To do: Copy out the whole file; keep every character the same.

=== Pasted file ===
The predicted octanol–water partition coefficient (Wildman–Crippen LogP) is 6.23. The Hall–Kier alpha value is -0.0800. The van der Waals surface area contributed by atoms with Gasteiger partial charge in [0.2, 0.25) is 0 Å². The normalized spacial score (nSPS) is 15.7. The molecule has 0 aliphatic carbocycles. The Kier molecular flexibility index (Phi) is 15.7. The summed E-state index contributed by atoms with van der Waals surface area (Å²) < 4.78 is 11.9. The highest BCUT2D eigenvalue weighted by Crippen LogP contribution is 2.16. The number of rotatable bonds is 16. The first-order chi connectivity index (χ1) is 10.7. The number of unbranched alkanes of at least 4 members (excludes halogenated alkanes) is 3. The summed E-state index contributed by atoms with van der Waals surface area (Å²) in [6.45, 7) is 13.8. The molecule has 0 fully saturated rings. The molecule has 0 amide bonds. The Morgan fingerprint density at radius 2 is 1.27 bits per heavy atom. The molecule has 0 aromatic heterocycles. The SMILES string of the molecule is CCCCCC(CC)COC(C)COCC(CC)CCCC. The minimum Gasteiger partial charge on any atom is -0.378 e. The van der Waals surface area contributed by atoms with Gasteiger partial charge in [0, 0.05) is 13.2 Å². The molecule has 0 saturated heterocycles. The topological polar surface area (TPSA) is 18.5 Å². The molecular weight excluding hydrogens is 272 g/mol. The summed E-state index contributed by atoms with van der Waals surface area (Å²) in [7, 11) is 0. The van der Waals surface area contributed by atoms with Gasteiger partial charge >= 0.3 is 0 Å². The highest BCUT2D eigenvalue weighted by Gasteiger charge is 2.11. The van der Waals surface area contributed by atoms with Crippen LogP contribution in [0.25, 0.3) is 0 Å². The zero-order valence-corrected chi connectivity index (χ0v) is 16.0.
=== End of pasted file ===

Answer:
The predicted octanol–water partition coefficient (Wildman–Crippen LogP) is 6.23. The Hall–Kier alpha value is -0.0800. The van der Waals surface area contributed by atoms with Gasteiger partial charge in [0.2, 0.25) is 0 Å². The normalized spacial score (nSPS) is 15.7. The molecule has 0 aliphatic carbocycles. The Kier molecular flexibility index (Phi) is 15.7. The summed E-state index contributed by atoms with van der Waals surface area (Å²) < 4.78 is 11.9. The highest BCUT2D eigenvalue weighted by Crippen LogP contribution is 2.16. The number of rotatable bonds is 16. The first-order chi connectivity index (χ1) is 10.7. The number of unbranched alkanes of at least 4 members (excludes halogenated alkanes) is 3. The summed E-state index contributed by atoms with van der Waals surface area (Å²) in [6.45, 7) is 13.8. The molecule has 0 fully saturated rings. The molecule has 0 amide bonds. The Morgan fingerprint density at radius 2 is 1.27 bits per heavy atom. The molecule has 0 aromatic heterocycles. The SMILES string of the molecule is CCCCCC(CC)COC(C)COCC(CC)CCCC. The minimum Gasteiger partial charge on any atom is -0.378 e. The van der Waals surface area contributed by atoms with Gasteiger partial charge in [0, 0.05) is 13.2 Å². The molecule has 0 saturated heterocycles. The topological polar surface area (TPSA) is 18.5 Å². The molecular weight excluding hydrogens is 272 g/mol. The summed E-state index contributed by atoms with van der Waals surface area (Å²) in [7, 11) is 0. The van der Waals surface area contributed by atoms with Gasteiger partial charge >= 0.3 is 0 Å². The highest BCUT2D eigenvalue weighted by Gasteiger charge is 2.11. The van der Waals surface area contributed by atoms with Crippen LogP contribution in [0.25, 0.3) is 0 Å². The zero-order valence-corrected chi connectivity index (χ0v) is 16.0.